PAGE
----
In the last trip update, I mentioned our long weekend in Tofino on Vancouver Island. Once the western end of the TransCanada Highway, this fishing village just north of the Pacific Rim National Park Reserve is a jewel that attracts thousands of visitors every year. In very few places on the planet can you enjoy so much unspoiled nature, but still find a good meal and a comfortable bed at night.
On Friday the 29th of July, I brought back a rental car from Burnaby, east of Vancouver. We set out for Nanaimo on Vancouver Island. It was the first day of the long weekend for British Columbia Day (1 August). A favourable forecast had us in good spirits. We expected a long wait at the ferry landing in Horseshoe Bay, and we were not disappointed. Three ferries to Nanaimo sailed while we waited. We ate our picnic lunch, and Cheryl took a walk into town and came back with some refreshments. We landed in Nanaimo about 1730, and set out for the other side of the Island.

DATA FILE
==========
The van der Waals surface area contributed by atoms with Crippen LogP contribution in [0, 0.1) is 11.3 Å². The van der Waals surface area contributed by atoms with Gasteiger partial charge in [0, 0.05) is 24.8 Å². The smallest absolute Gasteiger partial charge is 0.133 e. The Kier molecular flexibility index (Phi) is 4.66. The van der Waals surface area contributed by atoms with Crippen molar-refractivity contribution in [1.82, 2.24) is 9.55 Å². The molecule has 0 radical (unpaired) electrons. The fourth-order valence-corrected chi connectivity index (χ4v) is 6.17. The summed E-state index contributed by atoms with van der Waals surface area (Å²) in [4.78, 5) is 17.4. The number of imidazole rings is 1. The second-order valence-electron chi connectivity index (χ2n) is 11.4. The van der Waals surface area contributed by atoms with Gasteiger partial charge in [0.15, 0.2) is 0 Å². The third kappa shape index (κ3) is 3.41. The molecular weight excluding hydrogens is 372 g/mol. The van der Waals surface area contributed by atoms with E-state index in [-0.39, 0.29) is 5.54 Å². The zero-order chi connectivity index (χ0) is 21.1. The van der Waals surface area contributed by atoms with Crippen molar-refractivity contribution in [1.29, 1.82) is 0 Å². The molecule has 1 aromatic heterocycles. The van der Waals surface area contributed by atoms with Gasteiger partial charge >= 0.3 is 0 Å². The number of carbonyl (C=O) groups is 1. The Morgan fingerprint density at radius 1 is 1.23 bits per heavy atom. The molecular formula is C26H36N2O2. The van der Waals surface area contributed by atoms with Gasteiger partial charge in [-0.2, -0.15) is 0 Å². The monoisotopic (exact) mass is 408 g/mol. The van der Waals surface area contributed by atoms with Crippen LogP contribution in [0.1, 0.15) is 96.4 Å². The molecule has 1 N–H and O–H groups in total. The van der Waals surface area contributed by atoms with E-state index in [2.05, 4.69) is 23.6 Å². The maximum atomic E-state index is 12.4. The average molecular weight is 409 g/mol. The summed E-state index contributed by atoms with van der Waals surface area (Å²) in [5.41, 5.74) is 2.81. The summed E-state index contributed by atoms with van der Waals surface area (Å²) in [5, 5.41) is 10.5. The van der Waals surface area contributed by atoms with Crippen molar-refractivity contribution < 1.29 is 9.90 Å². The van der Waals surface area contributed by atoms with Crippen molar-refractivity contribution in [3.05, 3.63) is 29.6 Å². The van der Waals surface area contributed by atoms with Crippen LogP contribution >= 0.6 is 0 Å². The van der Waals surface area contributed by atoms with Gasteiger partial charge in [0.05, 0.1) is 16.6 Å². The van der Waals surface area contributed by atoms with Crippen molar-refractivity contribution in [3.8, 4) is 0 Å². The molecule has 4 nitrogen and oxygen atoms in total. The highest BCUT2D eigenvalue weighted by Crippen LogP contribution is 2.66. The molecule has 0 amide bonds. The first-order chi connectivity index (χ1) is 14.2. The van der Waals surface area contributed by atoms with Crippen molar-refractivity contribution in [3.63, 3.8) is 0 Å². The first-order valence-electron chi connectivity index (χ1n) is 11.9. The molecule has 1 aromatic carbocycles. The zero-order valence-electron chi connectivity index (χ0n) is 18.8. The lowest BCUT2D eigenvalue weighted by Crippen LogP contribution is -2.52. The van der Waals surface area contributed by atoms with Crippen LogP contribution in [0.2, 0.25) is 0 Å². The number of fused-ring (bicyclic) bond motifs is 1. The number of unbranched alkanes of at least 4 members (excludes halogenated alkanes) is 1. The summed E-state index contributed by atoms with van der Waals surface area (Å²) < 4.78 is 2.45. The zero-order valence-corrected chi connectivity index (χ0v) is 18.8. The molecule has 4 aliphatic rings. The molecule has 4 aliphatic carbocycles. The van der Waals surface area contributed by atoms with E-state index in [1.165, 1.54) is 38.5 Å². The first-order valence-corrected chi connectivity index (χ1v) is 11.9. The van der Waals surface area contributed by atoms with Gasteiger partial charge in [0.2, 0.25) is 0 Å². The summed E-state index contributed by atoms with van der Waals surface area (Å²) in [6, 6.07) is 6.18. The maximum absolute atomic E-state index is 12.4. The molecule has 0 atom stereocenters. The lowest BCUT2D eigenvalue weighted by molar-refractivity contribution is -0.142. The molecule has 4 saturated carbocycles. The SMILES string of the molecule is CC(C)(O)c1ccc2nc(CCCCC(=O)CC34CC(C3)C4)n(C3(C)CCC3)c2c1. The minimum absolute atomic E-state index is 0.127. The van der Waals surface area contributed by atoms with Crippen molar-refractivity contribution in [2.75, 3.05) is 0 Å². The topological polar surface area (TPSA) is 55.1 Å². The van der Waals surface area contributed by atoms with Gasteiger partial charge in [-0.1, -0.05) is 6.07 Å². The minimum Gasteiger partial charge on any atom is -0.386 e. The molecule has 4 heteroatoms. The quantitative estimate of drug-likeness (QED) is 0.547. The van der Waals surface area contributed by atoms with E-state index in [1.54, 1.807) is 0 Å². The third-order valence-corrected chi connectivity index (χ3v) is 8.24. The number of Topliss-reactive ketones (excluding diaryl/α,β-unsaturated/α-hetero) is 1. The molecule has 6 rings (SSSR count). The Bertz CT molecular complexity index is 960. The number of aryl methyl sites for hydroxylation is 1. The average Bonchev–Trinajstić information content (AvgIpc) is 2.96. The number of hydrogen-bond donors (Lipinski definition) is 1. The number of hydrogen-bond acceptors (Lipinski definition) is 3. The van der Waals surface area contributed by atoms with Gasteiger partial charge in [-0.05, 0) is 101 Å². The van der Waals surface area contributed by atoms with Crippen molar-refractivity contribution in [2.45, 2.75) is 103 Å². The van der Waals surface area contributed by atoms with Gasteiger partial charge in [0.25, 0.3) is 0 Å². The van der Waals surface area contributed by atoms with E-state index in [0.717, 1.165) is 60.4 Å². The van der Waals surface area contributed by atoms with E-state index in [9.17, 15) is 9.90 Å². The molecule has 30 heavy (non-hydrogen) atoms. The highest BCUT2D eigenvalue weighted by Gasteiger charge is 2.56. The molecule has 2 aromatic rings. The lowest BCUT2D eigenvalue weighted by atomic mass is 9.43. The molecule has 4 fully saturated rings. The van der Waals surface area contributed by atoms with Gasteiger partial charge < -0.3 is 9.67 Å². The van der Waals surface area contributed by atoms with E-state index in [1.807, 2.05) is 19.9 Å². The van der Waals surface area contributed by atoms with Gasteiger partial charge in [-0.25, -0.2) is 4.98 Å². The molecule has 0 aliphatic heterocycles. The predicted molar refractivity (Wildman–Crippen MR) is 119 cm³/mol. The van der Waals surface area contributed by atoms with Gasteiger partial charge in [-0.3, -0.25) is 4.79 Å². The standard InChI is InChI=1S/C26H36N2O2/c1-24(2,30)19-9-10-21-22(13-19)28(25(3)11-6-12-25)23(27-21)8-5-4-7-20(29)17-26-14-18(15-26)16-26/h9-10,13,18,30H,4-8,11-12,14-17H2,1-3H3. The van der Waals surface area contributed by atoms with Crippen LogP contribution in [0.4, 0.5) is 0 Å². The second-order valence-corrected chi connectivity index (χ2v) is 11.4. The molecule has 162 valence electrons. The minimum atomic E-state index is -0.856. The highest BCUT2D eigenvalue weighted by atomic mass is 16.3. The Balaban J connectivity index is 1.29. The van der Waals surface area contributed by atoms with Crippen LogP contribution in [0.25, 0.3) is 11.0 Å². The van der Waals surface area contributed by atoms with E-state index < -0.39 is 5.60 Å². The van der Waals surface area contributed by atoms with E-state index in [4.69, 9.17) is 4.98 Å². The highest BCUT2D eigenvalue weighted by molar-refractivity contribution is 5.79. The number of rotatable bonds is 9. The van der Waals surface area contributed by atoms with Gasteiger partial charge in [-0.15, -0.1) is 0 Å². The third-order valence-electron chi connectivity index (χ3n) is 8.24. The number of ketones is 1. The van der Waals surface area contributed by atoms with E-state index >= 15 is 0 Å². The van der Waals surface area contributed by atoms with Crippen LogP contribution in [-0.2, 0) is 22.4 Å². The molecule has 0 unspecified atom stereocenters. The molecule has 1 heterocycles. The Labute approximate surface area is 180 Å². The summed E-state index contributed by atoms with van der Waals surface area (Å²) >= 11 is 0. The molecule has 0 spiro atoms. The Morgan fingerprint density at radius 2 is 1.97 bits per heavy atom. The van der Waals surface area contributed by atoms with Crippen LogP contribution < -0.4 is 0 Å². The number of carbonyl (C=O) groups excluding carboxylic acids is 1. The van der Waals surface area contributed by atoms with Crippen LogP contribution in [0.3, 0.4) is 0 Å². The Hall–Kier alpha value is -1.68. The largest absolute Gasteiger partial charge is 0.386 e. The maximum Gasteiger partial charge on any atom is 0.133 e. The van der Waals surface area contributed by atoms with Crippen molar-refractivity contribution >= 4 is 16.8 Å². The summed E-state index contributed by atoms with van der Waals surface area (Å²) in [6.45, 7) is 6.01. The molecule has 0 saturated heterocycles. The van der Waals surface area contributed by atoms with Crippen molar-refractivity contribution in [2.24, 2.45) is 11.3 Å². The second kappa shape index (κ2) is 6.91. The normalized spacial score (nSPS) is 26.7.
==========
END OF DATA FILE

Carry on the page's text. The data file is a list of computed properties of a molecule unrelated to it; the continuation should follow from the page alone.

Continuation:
Cheryl spent her early childhood in Port Alberni, halfway between Nanaimo and Tofino. It was the heyday of the logging history of Vancouver Island, with jobs open for everyone, from lumberjacks to chemical engineers. Tofino then was an isolated community inhabited by the Tla-o-qui-aht First Nation, whose 1200 members still live in and around the town. In 1959, the MacMillan Bloedel lumber company (aka “Mac-Blo”) finished an unpaved logging road to Tofino. It was open to the public only on weekends, but soon surfers and hippies seeking the perfect wave or perfect solitude made their way to the pristine beaches and the temperate rain forest on the Pacific Coast. In 1972, the road (BC 4) was paved and designated the last piece of the TransCanada Highway (TCH). More people arrived, but in the 1970s and 1980s, Tofino was still a secret known only to a few gurus outside the First Nations who lived there.
In 1993, Mac-Blo started clearcutting Mears Island, with its majestic old-growth forests across the Clayoquot Sound from Tofino. The ensuing protests resulted in the largest act of civil disobedience in Canadian history, when 850 people were arrested for blocking logging operations. The brouhaha forced Mac-Blo to embrace sustainable foresting, and put Tofino on the world map. In 1999, Weyerhauser bought Mac-Blo and logging dropped to its current levels. It is still a major industry in British Columbia, but the forestry is very different. The pulp and lumber mills are producing more than ever, thanks to technological advancements. Unfortunately for many, that requires fewer mills and workers.